Low costs are not dependent on volume

Cataract study pinpoints factors that do matter

(Editor’s note: This is the second part of a two-part series on the second study of Cataract Extraction with Lens Insertion conducted by the Accreditation Association for Ambulatory Health Care Institute’s for Quality Improvement. Last month, we looked at pre-procedure time, procedure time, and discharge time. This month, we look at costs.)

The good news identified in the 2000 Cataract Extraction Study is that there is not a high correlation between volume and supply costs, says Naomi Kuznets, PhD, managing director of the Wilmette, IL-based Accreditation Association for Ambulatory Health Care’s Institute for Quality Improvement, which conducted the study.

"The annual number of cataract extractions for our participants ranged from 150 to 2,500," says Kuznets. The facilities that reported the best prices for lenses as well as narcotics and sedatives were not always the high-volume facilities that might be eligible for volume discounts, she says. In fact, negotiations, relationships with vendors, and standardization played more important roles in containing costs than volume, she adds.

Eighteen same-day surgery programs participated in the study. Same-day surgery managers can use benchmark studies such as this one to perform a quality analysis by comparing practice patterns, cost of supplies, and time per case, experts advise. In the intraocular lens category, costs ranged from fewer than $40 to almost $160.

"Our lens costs for the study were very high [$120] because the study was conducted during a time period that we were evaluating a number of new lenses, including acrylic lenses that cost $80," says Grace Niedmann, RN, director of nursing at Opticare Eye Health Center in Waterbury, CT. Now that they are completing their evaluations, Niedmann’s physicians will be standardizing their lenses as much as possible to negotiate the best prices, she says.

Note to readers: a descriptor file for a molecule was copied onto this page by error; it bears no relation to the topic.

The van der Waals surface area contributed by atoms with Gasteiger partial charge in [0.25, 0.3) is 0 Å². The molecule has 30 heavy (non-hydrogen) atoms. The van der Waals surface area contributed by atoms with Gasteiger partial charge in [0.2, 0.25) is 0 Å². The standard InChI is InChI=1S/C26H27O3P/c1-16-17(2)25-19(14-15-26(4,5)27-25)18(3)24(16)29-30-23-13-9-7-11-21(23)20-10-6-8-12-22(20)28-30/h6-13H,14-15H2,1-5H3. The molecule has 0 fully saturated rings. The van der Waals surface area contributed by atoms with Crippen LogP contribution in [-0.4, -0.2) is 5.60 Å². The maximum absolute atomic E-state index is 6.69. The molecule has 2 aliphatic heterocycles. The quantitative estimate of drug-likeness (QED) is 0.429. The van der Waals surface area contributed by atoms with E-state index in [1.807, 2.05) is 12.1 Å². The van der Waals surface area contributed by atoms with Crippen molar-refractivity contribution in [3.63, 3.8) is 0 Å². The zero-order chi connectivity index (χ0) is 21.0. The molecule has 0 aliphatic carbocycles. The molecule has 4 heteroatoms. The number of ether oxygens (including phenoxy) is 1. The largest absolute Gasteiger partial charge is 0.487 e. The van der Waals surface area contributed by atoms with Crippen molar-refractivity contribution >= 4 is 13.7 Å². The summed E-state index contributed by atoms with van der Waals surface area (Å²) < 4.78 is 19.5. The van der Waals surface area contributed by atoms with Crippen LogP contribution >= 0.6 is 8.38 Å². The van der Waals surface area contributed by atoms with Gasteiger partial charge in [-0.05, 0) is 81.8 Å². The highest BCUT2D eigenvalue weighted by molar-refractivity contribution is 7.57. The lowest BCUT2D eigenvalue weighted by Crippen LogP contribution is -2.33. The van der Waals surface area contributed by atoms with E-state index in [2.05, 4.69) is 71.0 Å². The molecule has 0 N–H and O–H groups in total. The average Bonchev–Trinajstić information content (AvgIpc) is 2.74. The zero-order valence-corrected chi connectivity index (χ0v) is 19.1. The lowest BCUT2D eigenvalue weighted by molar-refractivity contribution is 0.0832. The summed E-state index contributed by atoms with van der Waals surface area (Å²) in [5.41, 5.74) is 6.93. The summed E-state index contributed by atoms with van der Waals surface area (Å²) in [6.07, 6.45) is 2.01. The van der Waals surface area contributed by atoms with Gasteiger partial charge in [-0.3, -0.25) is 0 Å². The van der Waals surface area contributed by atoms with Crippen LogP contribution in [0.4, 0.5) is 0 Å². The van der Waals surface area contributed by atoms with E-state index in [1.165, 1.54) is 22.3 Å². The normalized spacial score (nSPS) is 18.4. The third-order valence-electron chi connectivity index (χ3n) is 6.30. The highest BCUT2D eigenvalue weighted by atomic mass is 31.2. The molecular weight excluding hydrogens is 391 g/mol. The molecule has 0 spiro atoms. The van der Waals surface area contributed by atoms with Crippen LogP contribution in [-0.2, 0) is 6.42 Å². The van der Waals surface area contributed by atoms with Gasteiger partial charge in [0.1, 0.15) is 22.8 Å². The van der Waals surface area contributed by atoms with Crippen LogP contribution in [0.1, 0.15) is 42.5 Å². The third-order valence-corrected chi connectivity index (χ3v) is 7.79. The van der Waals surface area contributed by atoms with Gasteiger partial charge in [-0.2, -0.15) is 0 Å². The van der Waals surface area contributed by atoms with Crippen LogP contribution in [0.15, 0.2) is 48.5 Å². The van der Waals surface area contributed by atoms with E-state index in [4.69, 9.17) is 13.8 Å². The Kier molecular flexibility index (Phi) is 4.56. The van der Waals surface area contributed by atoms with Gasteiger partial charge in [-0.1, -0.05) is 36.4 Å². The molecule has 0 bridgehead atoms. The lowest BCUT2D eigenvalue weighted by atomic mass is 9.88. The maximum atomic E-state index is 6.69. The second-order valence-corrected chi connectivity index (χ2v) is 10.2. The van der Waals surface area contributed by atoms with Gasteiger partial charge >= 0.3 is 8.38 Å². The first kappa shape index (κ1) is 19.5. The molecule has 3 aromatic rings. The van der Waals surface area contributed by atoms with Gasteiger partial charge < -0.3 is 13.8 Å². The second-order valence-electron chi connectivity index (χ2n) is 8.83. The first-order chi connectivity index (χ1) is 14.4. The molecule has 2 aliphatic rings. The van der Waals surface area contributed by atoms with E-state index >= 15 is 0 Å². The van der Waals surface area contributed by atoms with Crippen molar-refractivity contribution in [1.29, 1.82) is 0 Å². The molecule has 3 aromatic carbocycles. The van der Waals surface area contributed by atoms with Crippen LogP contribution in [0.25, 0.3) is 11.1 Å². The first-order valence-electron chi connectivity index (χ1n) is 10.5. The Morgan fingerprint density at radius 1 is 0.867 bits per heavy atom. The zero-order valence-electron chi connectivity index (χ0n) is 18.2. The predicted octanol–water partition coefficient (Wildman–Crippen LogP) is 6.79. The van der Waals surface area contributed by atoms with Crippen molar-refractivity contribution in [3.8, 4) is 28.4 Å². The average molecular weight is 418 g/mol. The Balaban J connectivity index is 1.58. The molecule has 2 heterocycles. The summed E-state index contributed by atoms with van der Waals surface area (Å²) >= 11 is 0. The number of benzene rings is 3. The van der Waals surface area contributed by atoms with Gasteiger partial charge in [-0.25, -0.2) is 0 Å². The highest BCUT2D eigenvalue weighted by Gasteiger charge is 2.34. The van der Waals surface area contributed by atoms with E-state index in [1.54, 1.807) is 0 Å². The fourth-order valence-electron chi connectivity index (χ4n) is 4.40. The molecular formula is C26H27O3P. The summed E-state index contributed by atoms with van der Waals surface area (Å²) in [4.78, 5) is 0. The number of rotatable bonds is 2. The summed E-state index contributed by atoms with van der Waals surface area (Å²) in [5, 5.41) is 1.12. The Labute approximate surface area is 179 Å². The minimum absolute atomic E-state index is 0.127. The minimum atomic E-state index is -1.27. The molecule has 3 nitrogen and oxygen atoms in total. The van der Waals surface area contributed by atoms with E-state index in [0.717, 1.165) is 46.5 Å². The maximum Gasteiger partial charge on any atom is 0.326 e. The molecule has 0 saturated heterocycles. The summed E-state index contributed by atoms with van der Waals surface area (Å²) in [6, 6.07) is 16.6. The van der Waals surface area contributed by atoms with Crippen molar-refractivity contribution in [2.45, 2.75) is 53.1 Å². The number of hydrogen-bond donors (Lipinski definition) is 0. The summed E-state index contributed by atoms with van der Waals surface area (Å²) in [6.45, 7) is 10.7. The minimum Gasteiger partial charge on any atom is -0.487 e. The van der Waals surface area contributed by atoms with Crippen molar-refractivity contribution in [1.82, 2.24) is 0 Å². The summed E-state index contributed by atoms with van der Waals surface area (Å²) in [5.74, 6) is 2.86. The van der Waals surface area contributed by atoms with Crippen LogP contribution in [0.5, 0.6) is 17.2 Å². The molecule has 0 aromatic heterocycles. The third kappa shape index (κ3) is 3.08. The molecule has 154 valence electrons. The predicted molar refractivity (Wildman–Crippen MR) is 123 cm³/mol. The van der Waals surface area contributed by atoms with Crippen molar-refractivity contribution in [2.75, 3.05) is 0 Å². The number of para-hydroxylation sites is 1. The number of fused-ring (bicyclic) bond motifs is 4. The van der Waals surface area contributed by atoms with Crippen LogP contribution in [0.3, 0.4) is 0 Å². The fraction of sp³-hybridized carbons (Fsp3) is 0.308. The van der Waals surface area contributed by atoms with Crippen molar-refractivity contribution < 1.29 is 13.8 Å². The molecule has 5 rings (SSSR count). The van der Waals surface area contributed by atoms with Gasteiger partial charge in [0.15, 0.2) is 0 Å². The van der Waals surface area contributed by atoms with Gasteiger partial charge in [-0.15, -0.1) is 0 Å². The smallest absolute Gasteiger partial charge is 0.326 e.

"We are always tough negotiators," says Niedmann. "We are always open to switching vendors to obtain the best price as long as they offer the lens we want."

Multidose vs. single dose eye drops

The study also looks at the use of multidose vs. single dose eye drops. Traditional hospital practice calls for single dose eye drops, but 94% of the participants use multidose drops, Kuznets says. "Studies show that infection rates do not rise as a result of multidose eye drops,"1 she says.

The nurses use a no-touch method to administer eye drops, says Niedmann. "They pull the lower lid down and drop the medication from a least one inch from the eye, then they recap the bottle between uses," she explains. "If an infection is reported one to three days after surgery, we look for something that happened on the day of the surgery that might have caused the infection. But if the infection occurs more than three days after surgery, the cause is usually the patient or family member improperly administering drops."

Patients and their family members are given verbal and written instructions on how to administer drops, she says.


1. Brudieu E, Duc DL, Masella JJ, et al. Bacterial contamination of multi-dose ocular solutions. A prospective study at the Grenoble Teaching Hospital. Pathol Biol (Paris) 1999. 47:1,065-1,070.


A copy of the 2000 Cataract Extraction Study is $40. To order, contact: Accreditation Association for Ambulatory Health Care, Institute for Quality Improvement, 3201 Old Glenview Road, Suite 300, Wilmette, IL 60091. Telephone: (847) 853-6079. Fax: (847) 853-9028.